In its broad outlines, this is a familiar Chicago story: A black American is shot by a Chicago police officer. A police source says the shooting was justified. IPRA announces it is investigating. Then silence. After a year or two, IPRA issues a report confirming that the shooting was indeed justified.

The statistics are stunning. According to IPRA reports, Chicago police officers shoot, on average, several residents a month. Roughly 75 percent of those shot are black. Civil rights lawyers and investigative journalists I’ve talked to who have covered the Chicago police for decades cannot remember the last time criminal charges were brought against a Chicago police officer for a shooting while on duty.

Sometimes before the story of a police shooting evaporates into silence, we briefly hear the voice of a family member or friend trying to find words to describe who the victim was or questioning the shooting. Not so in the case of Laquan McDonald. A ward of the state, he appears not to have left much of a trace in the world. At any rate, there was no one to speak for him during the brief moment of media attention occasioned by his death.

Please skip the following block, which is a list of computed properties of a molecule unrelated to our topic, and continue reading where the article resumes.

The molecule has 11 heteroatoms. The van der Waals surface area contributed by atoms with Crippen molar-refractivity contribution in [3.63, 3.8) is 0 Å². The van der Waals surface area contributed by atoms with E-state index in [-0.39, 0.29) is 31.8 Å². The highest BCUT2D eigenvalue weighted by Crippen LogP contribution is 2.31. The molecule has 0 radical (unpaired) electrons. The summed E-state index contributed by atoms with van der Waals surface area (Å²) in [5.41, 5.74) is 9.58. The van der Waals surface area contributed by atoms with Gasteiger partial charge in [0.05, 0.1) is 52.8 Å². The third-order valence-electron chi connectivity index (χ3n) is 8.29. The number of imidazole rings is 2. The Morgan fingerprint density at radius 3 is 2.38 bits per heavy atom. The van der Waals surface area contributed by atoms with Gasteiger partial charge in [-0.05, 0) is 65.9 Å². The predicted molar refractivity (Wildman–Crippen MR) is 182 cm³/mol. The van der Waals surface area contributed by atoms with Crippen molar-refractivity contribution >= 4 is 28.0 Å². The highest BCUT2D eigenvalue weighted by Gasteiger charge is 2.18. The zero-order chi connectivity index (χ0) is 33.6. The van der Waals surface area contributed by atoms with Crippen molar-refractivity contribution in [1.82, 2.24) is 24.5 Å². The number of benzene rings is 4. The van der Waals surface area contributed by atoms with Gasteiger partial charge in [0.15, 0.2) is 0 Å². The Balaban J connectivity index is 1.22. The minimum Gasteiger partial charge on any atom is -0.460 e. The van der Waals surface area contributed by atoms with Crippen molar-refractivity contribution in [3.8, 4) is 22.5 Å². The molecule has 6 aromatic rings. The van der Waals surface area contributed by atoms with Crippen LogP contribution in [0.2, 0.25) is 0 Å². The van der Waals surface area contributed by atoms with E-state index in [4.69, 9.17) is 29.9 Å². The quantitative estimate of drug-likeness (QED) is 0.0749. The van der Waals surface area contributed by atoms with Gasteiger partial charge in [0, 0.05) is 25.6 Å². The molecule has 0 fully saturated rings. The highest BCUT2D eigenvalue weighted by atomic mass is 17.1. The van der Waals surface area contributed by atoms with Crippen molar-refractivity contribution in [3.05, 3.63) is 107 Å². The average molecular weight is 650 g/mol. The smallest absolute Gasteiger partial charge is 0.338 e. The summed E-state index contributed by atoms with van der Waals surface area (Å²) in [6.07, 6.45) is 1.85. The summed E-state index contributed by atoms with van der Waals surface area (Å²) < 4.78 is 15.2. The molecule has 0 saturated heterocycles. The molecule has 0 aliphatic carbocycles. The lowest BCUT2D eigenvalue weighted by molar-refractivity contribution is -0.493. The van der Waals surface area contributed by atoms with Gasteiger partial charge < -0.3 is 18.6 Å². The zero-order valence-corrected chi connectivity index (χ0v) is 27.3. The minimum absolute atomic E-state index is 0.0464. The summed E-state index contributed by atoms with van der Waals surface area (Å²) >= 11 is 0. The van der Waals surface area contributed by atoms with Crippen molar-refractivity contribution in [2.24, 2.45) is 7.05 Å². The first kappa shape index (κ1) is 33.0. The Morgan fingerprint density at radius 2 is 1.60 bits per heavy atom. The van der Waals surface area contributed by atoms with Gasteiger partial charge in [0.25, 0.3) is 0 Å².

The press coverage did, however, contain a couple of particulars that didn’t meld with the police narrative. A witness, Alma Benitez, was quoted as saying that the shooting was unnecessary, because a number of officers were present and they had control of the situation.

“It was super exaggerated,” she said. “You didn’t need that many cops to begin with. They didn’t need to shoot him. They didn’t. They basically had him face-to-face. There was no purpose why they had to shoot him.”